Conference 2.0

What do you think of all the 2.0 coverage of the 2009 Midwest Chapter/MLA Conference? Did you enjoy following conference happenings in the Twitter widget webmaster Allan added to this blog for the conference? Have you looked at all those photos of the conference over there on the Flickr badge? As I write this there are 424 photos tagged midwestmla09! So much photo fun! It looks like everyone enjoyed the conference events and were able to do some touring around town as well.
ConnectMidwest coverage of the conference was ably coordinated by our newsletter editor Jason. He even created an online tutorial to show our conference bloggers how to post to Movable Type. Thank you so much Midwest Chapter bloggers for sharing your experience of this year’s conference!
One of the conference GMR Technology Forum presenters, Krafty Librarian Michelle Kraft, blogged about the conference as well. Most notably she shared much of the information from her part of the panel discussion. She posted her slides on SlideShare as did fellow Tech Forum panelist Eric Schnell. Michelle also recorded and posted video of the conference poster session.
And lastly, the conference Program Committee has posted the presentation slides from all of Sunday’s Contributed Papers on the conference website here.

Winning Ways

The most exciting part of the annual Midwest Chapter business meeting is, of course, the announcement our annual award winners by Sheryl Stevens, chair of the Awards and Scholarships Committee.
The 2009 Jean Williams Sayre Innovation Award was awarded to our conference city’s own Prior Health Sciences Library Center for Knowledge Management for their development of an Internet-based continuing medical education portal. The $500 award was accepted on behalf of the team by Pam Bradigan, the library’s director. Congratulations!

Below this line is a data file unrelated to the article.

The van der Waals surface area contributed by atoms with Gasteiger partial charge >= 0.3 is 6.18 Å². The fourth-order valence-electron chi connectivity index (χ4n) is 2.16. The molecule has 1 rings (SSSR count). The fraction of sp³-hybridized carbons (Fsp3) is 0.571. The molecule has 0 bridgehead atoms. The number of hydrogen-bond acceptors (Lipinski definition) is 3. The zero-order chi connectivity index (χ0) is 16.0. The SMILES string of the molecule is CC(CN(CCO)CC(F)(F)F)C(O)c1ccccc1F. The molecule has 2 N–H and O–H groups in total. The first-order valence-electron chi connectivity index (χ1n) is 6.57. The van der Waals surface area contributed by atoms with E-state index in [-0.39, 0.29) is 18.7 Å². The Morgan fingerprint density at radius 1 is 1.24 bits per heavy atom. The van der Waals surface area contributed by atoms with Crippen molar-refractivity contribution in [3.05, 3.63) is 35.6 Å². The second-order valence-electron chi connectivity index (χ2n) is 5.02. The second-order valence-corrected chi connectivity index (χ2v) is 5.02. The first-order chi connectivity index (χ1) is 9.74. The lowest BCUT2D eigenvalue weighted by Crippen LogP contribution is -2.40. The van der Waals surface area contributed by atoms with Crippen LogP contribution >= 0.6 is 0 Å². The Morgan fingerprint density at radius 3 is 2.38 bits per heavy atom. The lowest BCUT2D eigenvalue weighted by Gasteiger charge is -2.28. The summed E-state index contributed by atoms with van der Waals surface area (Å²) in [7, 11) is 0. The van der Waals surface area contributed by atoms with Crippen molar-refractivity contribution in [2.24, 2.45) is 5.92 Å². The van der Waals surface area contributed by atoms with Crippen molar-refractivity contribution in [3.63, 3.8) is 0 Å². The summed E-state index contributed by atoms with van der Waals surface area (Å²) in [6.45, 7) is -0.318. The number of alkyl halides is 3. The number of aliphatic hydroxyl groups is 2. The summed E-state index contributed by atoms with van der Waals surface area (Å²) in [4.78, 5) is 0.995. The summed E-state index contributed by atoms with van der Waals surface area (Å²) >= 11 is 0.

The biggest suspense is reserved for the announcement of the Distinguished Librarian of the Year Award. Last year’s winner Logan Ludwig dramatically introduced this year’s winner. About halfway through his reading of the exerpts from the nomination letters, I realized who the winner was and started watching her reaction. And what a joy it was to see her totally surprised to hear her name announced for this, the chapter’s highest honor! Congratulations to Mary Markland, 2009 Distinguished Librarian of the Year!
After receiving her well-deserved award, Mary, in her role as chair of the Nominations and Elections Committee, reviewed the results of this year’s election of officers:
President-Elect: Clare Leibfarth
Treasurer: Sue London
Chapter Council Representative: Bette Sydelko
Recording Secretary: Charniel McDaniels
Chapter Council Alternate Representative: Pam Rees
Potential Candidate for Membership on the MLA Nominating Committee: Melinda Orebaugh
The new Executive Board members took office at the end of the business meeting with the “transfer of the gavel” from Deborah Lauseng to incoming president Elaine Skopelja. Your intrepid blog editor is looking forward to serving the members of the Midwest Chapter for the next three years as part of the fantastic Executive Board team!

A few random notes and thoughts from Midwest MLA ’09

These are from a first-timer, and I like linking: this is my disclaimer.

  • Clifford Stoll is an incredible speaker and story teller with a whole lot of energy.  These traits make for an excellent keynote, and (jumping from one session to another, in this case, the administration panel) also a librarian who is good at talking to leadership.
    • Here is the inscription from the Hayes Tower bell: “All truth is one. In this light may science and religion labor here together for the steady evolution of mankind from darkness to light; from prejudice to tolerance; from narrowness to broadmindedness.”